I won’t lie to you, 2009 is going to be a grim year for Wales if the seasonal missives of our political leaders are anything to go by.
“I cannot say when the economic upturn will come”, First Minister Rhodri Morgan said in his Christmas address to the nation. “I can only tell you that it will.”
When interviewed in the Western Mail on Boxing Day, he said of the economic downturn, “It’s an enormous test for devolution, a much bigger test than foot and mouth was. People just don’t realise what was done to try to keep the normality of life going in foot and mouth. That was what we thought of as a real test – were we capable? Animal health wasn’t devolved to us, but we had to pretend it was, because that’s what the people of Wales expected.”
There are pressing reasons why the de facto Prime Minister of Wales seems to be suggesting that the big test now facing Welsh devolution is whether the Assembly Government is capable of pretending control of the economy has been devolved and whether the Welsh people will be sufficiently mollified by the pretence. The Welsh economy appears to rapidly contracting and devolution has stalled.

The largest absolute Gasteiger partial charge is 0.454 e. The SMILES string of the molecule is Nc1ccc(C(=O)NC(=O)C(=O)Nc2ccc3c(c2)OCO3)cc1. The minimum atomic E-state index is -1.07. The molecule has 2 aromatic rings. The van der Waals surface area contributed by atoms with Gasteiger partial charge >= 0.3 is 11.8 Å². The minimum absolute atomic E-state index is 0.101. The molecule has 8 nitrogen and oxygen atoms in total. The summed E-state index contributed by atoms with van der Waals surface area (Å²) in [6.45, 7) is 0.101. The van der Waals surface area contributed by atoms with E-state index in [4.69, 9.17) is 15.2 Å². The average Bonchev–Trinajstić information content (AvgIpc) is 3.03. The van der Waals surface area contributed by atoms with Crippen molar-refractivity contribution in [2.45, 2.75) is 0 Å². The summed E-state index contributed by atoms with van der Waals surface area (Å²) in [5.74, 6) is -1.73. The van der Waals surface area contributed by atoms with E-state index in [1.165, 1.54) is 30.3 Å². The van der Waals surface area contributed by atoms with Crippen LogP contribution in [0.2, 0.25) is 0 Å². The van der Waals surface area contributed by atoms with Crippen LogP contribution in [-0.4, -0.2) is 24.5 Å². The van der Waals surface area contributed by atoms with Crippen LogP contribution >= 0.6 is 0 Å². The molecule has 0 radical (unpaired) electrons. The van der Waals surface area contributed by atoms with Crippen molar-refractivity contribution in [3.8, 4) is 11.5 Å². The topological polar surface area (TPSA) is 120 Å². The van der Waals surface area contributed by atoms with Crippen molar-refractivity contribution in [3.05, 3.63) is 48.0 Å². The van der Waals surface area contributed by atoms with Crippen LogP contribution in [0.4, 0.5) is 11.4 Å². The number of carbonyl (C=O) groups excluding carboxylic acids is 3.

The de facto Governor of Wales, Secretary of State Paul Murphy, who has the power to veto any Assembly Government request with which he or his Westminster colleagues on the Welsh Affairs Select Committee take issue – indeed, as he recently did with a request to abolish the right of tenants to buy council houses - also offered cold comfort in his New Year message to the people.
“I want to reassure you that the Government will be continuing to work in partnership with the Welsh Assembly to ensure 2009 is as happy and prosperous a new year as possible for you and your families”, says Murphy. However, “the Government’s priority at the moment must be financial stability... there’s no silver bullet”.
Having concluded that there is nothing specific that can be done for the Welsh economy until Gordon Brown has fixed the global financial system, Morgan and Murphy both prattle on about our rugby team winning the Six Nations, again, Joe Calzaghe beating all comers, again, Only Men Aloud winning Last Choir Standing and Duffy being Top of the Pops, not forgetting Gavin and Stacey and Dr Who, our top TV ‘exports’. Murphy even wants us to celebrate that “a young girl from my own Torfaen constituency became the first Welsh winner of Big Brother”. Be thankful for small mercies, is it?